Consider a standard Stern-Gerlach setup. An electron with mixed up/down spin is sent through a magnetic field. Then there are electron detectors that detect whether it went up or down.
Now, the up detector is connected to a very loud bell. The down detector is connected to a dim light. On the standard consciousness-causes-collapse (ccc) theory, if there is an observer who can both hear and see, she collapses the wavefunction, with probabilities given by the Born rule.
But now suppose that our observer has fallen asleep. The bell would wake the observer. The light wouldn't. What happens?
I think that if we accept ccc, we should also accept that the wavefunction collapses in this case. Thus, sometimes the wavefunction collapses in favor of up and a bell, and sometimes it collapses in favor of down and a light. In the latter case, there is no observation made—the observer is unconscious. Thus, on this solution, while an unconscious observer is capable of collapsing a wavefunction.
Perhaps one disagrees that the wavefunction collapses here. Then the observer in the lab is in a superposition of awake and asleep states. This by itself seems unacceptable. It seems that the whole point of ccc was to ensure that we did not have to worry about the weirdness of superpositions between different conscious states. But a superposition between a conscious and a non-conscious state is just as weird. Moreover, supposing that our observer is in a superposition of awake and asleep states, we can imagine a second observer coming into the lab. As soon as the second observer notes whether the first is asleep, we will have collapse. If that happens, then suddenly the first observer comes to be in a pure state. Some of the time, that pure state will be one of remembering being woken up by a bell. But that memory is false: she was never woken up by a bell, but was in a superposition of woken and non-woken states. So this interpretation leads to us having to attribute false memories to observers. And we should avoid that.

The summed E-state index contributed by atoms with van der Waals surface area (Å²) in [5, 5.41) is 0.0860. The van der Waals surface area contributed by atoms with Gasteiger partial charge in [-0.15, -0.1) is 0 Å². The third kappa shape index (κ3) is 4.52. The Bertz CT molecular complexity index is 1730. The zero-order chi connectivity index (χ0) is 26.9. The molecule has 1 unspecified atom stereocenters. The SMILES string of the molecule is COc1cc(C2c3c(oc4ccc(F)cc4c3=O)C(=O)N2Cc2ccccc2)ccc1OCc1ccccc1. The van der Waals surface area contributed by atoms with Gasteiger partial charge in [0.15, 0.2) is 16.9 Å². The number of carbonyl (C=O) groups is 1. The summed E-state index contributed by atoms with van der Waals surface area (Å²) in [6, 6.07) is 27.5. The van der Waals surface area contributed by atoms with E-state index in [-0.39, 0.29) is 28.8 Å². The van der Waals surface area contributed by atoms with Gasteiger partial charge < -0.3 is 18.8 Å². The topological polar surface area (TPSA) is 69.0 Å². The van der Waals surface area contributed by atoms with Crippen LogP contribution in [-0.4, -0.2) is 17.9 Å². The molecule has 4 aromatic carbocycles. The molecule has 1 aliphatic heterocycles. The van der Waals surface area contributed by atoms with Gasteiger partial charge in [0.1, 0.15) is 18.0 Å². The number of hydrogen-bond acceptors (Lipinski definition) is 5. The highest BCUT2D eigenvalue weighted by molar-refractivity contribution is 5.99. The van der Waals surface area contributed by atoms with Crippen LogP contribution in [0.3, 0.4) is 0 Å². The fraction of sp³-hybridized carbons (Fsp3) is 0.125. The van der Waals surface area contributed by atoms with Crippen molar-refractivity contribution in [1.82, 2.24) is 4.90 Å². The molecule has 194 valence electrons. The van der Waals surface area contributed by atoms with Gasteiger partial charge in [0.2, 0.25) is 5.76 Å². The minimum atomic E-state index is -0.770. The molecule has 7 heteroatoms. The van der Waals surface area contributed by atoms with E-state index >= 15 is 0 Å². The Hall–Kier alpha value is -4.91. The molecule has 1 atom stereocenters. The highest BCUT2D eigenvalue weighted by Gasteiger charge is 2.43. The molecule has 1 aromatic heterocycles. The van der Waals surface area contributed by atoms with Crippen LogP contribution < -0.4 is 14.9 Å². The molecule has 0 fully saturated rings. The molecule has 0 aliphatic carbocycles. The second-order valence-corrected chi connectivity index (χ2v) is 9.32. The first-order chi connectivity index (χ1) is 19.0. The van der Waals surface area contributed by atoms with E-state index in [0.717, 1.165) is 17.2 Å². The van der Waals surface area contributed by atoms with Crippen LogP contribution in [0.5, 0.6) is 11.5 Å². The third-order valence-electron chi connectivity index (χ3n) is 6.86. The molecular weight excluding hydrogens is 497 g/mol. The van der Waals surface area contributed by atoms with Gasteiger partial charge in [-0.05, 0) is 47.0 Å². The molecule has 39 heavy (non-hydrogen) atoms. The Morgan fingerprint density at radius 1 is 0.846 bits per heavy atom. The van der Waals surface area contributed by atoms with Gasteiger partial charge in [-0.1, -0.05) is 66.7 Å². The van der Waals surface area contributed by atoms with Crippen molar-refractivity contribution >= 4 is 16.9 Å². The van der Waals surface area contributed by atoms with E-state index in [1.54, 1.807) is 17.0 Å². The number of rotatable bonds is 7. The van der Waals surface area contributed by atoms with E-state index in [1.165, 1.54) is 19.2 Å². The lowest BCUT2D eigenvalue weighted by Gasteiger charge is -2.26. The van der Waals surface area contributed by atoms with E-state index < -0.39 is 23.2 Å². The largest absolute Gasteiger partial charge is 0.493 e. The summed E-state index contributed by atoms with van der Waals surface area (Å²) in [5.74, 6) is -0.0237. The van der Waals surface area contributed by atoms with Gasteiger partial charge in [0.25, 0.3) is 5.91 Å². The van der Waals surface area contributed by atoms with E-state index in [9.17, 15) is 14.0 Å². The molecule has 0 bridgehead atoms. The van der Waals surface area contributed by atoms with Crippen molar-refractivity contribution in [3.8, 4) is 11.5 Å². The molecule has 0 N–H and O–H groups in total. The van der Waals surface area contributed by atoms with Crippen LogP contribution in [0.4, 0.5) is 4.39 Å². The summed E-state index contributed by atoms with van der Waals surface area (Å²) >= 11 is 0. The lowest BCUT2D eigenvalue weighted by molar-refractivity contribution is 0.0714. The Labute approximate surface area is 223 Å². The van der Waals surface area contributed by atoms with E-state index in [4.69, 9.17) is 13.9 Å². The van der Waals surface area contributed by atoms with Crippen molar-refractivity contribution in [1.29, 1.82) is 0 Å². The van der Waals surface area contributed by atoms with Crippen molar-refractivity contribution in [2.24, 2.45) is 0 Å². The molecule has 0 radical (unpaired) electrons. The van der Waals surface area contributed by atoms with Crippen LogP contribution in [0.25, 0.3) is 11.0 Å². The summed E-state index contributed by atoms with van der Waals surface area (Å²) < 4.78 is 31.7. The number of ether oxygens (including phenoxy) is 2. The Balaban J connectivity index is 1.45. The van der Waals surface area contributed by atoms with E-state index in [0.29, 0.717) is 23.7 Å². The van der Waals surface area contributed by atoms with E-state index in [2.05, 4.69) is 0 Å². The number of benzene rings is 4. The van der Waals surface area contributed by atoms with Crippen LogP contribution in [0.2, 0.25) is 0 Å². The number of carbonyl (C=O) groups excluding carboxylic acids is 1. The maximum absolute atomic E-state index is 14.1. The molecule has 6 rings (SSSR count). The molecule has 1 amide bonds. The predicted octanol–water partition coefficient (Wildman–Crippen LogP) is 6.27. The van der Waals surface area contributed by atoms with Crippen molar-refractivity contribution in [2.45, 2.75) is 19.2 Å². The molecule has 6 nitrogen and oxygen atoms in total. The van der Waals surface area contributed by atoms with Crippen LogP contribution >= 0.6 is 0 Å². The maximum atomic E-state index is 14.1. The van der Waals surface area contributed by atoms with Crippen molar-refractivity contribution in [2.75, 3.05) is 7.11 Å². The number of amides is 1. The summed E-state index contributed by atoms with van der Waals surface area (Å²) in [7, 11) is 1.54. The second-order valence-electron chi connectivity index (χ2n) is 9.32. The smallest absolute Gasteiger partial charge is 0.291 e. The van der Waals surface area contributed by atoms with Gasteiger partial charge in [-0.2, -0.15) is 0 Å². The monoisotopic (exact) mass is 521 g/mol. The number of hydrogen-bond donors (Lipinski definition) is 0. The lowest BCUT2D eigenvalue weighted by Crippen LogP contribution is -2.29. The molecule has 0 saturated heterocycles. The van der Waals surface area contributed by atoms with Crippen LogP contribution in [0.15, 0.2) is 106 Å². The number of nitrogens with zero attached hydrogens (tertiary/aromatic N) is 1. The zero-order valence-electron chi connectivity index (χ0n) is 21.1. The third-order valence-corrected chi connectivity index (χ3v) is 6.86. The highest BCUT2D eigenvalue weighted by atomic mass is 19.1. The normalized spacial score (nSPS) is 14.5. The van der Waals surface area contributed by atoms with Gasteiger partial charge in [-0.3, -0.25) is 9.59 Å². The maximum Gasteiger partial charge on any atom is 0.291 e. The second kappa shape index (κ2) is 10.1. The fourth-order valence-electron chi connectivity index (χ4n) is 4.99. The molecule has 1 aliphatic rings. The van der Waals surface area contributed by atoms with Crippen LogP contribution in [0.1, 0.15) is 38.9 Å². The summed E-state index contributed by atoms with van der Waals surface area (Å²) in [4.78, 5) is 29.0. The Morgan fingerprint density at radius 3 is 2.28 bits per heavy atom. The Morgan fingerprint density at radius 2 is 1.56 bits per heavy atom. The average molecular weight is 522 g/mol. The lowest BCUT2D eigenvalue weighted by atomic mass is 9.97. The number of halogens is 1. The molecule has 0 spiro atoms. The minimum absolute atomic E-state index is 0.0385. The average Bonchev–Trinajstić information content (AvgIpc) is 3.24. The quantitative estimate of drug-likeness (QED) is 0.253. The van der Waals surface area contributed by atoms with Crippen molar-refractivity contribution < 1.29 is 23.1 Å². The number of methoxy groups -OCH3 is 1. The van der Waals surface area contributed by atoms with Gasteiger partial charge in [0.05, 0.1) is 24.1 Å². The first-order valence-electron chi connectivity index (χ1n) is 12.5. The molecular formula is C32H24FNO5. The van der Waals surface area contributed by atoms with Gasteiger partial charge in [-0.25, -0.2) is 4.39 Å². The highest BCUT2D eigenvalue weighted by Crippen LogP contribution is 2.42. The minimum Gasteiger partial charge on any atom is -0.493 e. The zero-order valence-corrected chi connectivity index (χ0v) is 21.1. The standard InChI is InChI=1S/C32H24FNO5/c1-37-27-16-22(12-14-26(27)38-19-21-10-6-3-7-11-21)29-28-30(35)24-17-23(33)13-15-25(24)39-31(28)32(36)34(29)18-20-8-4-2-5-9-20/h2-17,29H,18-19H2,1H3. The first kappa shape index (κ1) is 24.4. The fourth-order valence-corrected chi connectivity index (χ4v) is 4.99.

This line of thought suggests that we should treat non-observation as a kind of observation. Collapse happens whether the bell is observed or not. Collapse occurs always to exclude superpositions between different observational states, where non-observation counts as an observational state.
Suppose we do this outside of quantum mechanics? Well, this could have some implications for Sleeping Beauty. It would suggest that the Sleeping Beauty problem where one is woken on Monday and Tuesday on tails (with amnesia induced in between) and only on Monday on heads is equivalent to the variant where on heads one is also woken on Tuesday and informed that there was heads. For the non-observation on heads on Tuesday in the first problem should be thought of as a kind of observation. I think thirding is quite plausible on the variant on standard Bayesian grounds, so this supports thirding in the original.
We also get a variant of that lighthearted answer to verificationist worries about Christianity. The lighthearted answer is that whether Christianity is true is verifiable. Just wait until you're dead, and you'll see. Well, not quite, goes the riposte: you will see if there is an afterlife, but if there is no afterlife, you won't. But if we treat non-observation as a kind of observation, then you in effect do "observe"—through genuine observation if there is an afterlife and without one otherwise.
How far do we take the principle that non-observation can count as observation? Do non-observations by non-existent persons count? Quite possibly. Suppose that a lab apparatus is set up so that a conscious being is produced when the up electron detector is triggered and not otherwise. Similar reasoning to the above suggests that we should have collapse here, even if no conscious being is produced. The mere possibility of producing one triggers collapse.
Of course, ccc may be false.